We cannot agree that the authority provided by this legislation is substantially the same as that under which the City of Atlanta acted, and which this court held did authorize an occupation tax, in the Pharr Road case, 224 Ga. 752, supra, because there the local statutory authority expressly included the levy of a tax.

(c) Nor is authority for this ordinance to be found by reason of the ratification in 1964, pursuant to Georgia Laws 1964, page 1022, of the following addition to Article VII, Section IV, Paragraph I of the Constitution: "The General Assembly may, by law, authorize the governing authorities of all the counties of this State to assess and collect license fees and taxes from all persons, firms and corporations maintaining a place or places of business in any area of said counties outside the incorporated limits of the municipalities therein..."

This amendment was stricken in 1966 when another amendment was ratified, pursuant to Georgia Laws 1966, page 1066. The latter amendment expressly substituted a new Section IV of Article VII, which did not include the above quoted provision.

It is contended that since Paragraph VI of this new Article VII, Section IV states that the powers and authority granted by the amendment are cumulative of all powers and authority theretofore granted counties and that the amendment does not repeal any existing local constitutional amendments (Code Ann. § 2-5706), it was never intended to rescind the authority given the General Assembly by the 1964 amendment to authorize counties to impose a tax such as the one involved here. However, even if this were the case, it would not aid the appellees *859 here, as the General Assembly has never given Richmond County such authority. In Georgia Laws 1953, page 502, a local amendment giving the county this authority was proposed by the General Assembly, but the 1954 ratification of this amendment was held invalid in Seago v. Richmond County, 218 Ga. 151 (126 SE2d 657), so it never became effective. No such authority was subsequently granted.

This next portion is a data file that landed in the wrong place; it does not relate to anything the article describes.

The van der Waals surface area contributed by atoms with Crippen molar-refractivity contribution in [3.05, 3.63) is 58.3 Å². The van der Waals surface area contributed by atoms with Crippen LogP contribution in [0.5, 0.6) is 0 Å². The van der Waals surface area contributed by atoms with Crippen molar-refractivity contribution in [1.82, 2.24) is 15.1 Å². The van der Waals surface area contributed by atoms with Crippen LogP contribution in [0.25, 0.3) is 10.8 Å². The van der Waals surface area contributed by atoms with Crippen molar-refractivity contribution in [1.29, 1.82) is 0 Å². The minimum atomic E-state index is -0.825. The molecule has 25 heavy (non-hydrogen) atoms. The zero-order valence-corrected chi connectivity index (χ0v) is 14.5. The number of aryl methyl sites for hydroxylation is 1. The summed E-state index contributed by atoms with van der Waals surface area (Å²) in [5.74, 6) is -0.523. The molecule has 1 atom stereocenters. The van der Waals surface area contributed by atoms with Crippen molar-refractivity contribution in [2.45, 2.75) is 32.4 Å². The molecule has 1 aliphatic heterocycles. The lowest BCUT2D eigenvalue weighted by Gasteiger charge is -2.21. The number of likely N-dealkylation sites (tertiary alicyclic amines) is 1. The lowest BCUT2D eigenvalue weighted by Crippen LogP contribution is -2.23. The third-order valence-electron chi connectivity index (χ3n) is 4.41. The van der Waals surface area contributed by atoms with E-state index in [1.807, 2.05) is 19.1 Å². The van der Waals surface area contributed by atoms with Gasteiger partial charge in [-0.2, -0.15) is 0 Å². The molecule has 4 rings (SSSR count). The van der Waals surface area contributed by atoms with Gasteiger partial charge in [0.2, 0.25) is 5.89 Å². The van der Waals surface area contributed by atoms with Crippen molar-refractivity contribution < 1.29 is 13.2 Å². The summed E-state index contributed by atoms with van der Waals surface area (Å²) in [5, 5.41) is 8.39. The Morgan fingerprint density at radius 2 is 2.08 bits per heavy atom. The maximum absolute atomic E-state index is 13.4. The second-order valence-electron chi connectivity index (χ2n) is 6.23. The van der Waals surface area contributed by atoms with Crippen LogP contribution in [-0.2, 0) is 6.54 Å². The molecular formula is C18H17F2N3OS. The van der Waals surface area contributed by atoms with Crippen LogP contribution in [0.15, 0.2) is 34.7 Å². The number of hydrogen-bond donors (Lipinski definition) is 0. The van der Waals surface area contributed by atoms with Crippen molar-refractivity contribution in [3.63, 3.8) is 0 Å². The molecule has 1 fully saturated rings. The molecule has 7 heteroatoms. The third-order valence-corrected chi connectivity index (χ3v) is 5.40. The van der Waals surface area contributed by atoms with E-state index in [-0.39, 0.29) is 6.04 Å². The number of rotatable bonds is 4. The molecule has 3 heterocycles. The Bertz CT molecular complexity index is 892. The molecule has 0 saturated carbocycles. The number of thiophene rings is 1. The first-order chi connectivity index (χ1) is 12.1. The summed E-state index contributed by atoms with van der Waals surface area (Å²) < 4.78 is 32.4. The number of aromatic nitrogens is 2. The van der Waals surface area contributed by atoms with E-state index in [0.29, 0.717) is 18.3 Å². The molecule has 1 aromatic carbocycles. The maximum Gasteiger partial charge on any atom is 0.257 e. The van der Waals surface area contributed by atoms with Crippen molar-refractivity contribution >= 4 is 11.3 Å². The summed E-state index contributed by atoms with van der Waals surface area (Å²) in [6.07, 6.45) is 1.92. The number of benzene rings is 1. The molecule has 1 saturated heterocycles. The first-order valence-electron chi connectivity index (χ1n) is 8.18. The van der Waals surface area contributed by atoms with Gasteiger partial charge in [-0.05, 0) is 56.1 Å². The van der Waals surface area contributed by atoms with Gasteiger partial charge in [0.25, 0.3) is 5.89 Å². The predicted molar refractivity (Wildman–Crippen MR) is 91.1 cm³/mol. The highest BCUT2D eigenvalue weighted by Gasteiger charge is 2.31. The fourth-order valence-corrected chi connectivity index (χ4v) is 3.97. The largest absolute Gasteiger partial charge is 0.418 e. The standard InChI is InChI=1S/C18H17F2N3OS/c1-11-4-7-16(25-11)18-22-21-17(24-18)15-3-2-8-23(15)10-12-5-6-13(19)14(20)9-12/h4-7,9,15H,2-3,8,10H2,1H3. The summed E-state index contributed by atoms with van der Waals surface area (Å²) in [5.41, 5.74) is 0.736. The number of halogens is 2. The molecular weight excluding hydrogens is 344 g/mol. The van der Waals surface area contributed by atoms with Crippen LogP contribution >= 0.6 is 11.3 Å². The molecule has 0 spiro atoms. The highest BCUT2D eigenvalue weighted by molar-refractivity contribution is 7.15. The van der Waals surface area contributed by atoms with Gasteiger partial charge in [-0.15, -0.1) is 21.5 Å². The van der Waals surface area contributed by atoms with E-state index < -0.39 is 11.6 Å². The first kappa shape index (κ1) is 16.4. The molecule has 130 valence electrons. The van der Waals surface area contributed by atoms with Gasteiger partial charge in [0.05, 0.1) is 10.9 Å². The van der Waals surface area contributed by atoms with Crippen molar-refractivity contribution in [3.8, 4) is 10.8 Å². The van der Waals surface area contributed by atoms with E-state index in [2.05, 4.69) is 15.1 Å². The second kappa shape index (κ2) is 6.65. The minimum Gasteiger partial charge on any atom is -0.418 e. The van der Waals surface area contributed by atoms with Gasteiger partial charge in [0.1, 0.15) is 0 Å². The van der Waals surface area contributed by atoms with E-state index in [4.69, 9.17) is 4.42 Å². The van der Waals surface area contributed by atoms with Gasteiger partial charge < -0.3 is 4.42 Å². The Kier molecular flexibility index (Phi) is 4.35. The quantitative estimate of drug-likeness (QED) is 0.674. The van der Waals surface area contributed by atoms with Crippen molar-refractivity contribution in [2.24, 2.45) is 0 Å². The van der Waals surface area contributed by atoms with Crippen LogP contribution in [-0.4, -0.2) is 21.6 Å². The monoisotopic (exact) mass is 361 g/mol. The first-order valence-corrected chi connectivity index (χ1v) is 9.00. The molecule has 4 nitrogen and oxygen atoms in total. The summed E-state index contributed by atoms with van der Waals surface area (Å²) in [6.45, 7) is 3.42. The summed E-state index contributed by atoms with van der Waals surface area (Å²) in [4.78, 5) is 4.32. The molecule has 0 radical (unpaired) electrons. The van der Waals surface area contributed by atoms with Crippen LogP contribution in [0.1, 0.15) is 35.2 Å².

Therefore, because of lack of authority of the county to impose the tax in question, we hold that the trial court erred in denying the temporary injunction and dissolving the restraining order.

The foregoing disposition makes it unnecessary to pass upon the other attacks made upon the ordinance or those upon the ballot submitting the Home Rule Amendment to the people. Furthermore, since the ordinance is invalid for lack of authority, the issue as to the plaintiffs' motion to strike portions of the defendant's answer relating to an alleged amendment to the ordinance is moot.

Judgment reversed. All the Justices concur, except Undercofler, J., who dissents.